The Politics of Art As Social Activism

Subject SOTH70001 (2015)

Note: This is an archived Handbook entry from 2015.

Credit Points: 12.5
Level: 7 (Graduate/Postgraduate)
Dates & Locations:

This subject has the following teaching availabilities in 2015:

Semester 2, Southbank - Taught on campus.
Pre-teaching Period Start not applicable
Teaching Period 27-Jul-2015 to 25-Oct-2015
Assessment Period End 20-Nov-2015
Last date to Self-Enrol 07-Aug-2015
Census Date 31-Aug-2015
Last date to Withdraw without fail 25-Sep-2015

Timetable can be viewed here. For information about these dates, click here.
Time Commitment: Contact Hours: 24 Hours
Total Time Commitment:

96 Hours





Recommended Background Knowledge:


Non Allowed Subjects:


Core Participation Requirements:

For the purposes of considering request for Reasonable Adjustments under the Disability Standards for Education (Cwth 2005), and Students Experiencing Academic Disadvantage Policy, academic requirements for this subject are articulated in the Subject Overview, Objectives, Assessment and Generic Skills sections of this entry.

It is University policy to take all reasonable steps to minimise the impact of disability upon academic study, and reasonable adjustments will be made to enhance a student's participation in the University's programs. Students who feel their disability may impact on meeting the requirements of this subject are encouraged to discuss this matter with a Faculty Student Adviser and the Disability Liaison Unit:


Dr Elizabeth Presa


Faculty of the VCA and Music Student Centre
Ground Floor, Elisabeth Murdoch Building (Bldg 860)
Southbank Campus
234 St Kilda Road, Southbank, 3006

Phone: 13 MELB (13 6352)

Subject Overview:

The Arts have traditionally provided a powerful form of political protest, social critique and commentary. This subject introduces a range of art-based protest movements, projects and singular works that have influenced cultural transformation and helped shape cultural memory. Moving through the 20th to the 21 century, across and across national boundaries we will examine some of the most significant acts of protest in the visual and performing arts, music and cinema. We will analyse the work of some of the most radical artists currently working in China, Central and South America and Europe as well as the political and social contexts shaping their work. We will identify opportunities for the arts to contribute to social justice and peacekeeping strategies and programmes transnationally.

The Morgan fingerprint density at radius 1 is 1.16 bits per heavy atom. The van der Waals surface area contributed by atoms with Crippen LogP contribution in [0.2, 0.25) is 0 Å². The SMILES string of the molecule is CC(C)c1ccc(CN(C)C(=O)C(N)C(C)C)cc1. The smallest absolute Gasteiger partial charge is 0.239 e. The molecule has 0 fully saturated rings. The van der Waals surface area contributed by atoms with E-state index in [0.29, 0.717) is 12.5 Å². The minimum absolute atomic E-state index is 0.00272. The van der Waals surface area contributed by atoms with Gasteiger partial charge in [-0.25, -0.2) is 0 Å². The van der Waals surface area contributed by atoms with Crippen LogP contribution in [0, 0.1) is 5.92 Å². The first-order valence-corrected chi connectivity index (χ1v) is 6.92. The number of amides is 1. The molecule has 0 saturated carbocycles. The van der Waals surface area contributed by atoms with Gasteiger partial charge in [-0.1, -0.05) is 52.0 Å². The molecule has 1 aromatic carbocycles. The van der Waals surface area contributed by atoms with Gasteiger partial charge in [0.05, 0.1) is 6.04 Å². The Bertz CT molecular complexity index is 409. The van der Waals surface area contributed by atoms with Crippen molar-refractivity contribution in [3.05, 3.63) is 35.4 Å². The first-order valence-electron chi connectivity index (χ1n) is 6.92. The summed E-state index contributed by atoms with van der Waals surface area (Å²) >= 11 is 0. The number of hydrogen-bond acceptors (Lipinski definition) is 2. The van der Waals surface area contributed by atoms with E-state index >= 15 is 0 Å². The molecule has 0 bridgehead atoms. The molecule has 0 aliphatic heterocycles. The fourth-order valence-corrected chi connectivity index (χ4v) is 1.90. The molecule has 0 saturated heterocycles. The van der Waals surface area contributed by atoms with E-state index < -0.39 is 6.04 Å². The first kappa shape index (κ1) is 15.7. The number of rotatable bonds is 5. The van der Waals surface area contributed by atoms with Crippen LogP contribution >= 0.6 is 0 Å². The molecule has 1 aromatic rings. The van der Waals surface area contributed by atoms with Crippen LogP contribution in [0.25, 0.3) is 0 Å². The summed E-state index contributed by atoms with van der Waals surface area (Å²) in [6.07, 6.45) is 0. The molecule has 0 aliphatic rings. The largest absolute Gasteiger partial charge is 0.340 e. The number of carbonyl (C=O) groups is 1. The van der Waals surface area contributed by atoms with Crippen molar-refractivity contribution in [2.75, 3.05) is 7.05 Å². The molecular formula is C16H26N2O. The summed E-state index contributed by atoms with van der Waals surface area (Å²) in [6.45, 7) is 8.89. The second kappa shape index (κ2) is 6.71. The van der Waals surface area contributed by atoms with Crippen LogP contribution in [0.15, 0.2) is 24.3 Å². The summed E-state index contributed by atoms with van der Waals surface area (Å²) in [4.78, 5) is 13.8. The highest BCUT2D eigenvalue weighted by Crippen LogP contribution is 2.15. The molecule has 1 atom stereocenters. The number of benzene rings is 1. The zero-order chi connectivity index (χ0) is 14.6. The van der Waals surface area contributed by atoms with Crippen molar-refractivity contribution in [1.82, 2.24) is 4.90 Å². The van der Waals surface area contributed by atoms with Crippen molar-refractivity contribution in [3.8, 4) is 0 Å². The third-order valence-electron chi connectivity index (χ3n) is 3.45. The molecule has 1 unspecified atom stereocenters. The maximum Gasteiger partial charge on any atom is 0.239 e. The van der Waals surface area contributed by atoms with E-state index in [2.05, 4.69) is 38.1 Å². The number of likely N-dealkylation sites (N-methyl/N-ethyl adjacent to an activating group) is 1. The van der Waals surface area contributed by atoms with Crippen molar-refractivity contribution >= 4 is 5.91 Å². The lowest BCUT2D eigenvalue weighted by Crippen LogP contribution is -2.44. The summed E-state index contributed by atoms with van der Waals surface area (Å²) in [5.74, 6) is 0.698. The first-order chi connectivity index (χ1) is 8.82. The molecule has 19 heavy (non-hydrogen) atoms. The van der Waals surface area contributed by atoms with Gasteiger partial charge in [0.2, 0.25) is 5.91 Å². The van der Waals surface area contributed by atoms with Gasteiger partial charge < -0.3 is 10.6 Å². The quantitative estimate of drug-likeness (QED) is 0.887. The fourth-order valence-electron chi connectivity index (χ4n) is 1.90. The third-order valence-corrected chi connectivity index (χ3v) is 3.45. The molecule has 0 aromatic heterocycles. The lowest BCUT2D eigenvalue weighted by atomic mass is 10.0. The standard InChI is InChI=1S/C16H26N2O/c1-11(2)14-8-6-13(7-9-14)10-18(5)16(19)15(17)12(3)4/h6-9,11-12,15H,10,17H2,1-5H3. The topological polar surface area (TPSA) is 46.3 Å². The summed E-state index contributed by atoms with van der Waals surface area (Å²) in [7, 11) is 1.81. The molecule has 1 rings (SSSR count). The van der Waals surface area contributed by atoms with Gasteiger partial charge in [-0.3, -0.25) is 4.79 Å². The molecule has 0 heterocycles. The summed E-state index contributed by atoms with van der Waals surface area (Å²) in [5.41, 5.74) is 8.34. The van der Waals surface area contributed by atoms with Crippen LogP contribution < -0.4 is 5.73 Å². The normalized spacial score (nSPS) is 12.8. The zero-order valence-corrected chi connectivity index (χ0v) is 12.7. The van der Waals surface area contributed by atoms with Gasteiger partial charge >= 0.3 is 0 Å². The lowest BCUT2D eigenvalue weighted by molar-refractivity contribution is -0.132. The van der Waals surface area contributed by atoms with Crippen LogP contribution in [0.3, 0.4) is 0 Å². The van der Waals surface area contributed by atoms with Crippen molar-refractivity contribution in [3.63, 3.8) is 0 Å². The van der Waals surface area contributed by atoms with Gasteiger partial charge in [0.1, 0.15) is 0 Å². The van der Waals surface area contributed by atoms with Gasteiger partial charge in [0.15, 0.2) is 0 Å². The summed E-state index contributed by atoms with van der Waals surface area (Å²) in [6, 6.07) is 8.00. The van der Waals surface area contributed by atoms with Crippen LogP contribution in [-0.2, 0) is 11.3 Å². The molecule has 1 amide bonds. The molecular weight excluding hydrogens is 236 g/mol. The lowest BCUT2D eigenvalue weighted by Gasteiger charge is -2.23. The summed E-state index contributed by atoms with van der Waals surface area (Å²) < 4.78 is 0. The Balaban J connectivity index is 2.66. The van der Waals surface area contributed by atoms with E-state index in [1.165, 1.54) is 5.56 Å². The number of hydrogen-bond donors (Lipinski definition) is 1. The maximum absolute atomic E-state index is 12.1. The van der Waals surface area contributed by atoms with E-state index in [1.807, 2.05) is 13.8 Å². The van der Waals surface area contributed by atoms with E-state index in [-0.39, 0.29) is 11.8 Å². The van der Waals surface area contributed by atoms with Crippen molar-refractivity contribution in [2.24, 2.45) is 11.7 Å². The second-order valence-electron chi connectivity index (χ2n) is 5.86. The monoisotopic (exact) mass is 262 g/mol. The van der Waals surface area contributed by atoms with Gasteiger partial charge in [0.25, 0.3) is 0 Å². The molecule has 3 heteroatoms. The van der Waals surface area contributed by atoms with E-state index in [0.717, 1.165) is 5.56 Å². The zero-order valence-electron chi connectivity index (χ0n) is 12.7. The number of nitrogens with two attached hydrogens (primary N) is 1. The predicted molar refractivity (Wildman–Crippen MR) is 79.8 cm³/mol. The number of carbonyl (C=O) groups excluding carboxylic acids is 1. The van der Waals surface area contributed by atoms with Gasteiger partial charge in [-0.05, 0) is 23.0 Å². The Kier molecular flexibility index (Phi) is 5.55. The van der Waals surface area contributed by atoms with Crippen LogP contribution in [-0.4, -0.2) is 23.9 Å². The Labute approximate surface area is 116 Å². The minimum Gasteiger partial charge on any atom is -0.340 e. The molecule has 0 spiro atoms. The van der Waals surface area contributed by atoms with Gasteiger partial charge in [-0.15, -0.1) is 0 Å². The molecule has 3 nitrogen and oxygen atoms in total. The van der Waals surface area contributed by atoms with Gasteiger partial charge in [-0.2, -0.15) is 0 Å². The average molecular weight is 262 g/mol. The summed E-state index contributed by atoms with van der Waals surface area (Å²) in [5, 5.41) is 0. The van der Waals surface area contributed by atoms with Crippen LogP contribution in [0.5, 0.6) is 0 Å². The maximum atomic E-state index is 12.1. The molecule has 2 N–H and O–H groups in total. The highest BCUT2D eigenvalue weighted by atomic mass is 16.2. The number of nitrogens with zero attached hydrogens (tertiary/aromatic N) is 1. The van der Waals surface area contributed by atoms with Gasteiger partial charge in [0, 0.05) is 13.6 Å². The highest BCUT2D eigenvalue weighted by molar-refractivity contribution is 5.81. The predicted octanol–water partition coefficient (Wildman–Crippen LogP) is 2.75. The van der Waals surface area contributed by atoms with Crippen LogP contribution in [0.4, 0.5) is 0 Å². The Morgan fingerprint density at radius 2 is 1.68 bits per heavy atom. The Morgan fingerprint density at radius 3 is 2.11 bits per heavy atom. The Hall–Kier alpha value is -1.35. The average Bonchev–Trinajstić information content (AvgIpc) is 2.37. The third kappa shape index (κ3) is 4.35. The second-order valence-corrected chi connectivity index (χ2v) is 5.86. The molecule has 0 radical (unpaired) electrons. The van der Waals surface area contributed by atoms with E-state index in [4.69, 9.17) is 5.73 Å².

Learning Outcomes:

This subject will:

• introduce students to the most significant protest movements in the arts and their socio-political contexts;
• develop an awareness of the interrelationships between art, political engagement and social memory;
• develop communication and logistical skills for implementing collective arts-based projects;
• explore opportunities to effectively contribute to international strategies and programmes for the environment, social justice, reconciliation and peacekeeping.


5000 words or equivalent written and practical project, developed in conjunction with supervisor with feedback throughout the semester (100%).

Prescribed Texts:

Subject Reader

Breadth Options:

This subject is not available as a breadth subject.

Fees Information: Subject EFTSL, Level, Discipline & Census Date
Related Course(s): Master of Transnational Arts

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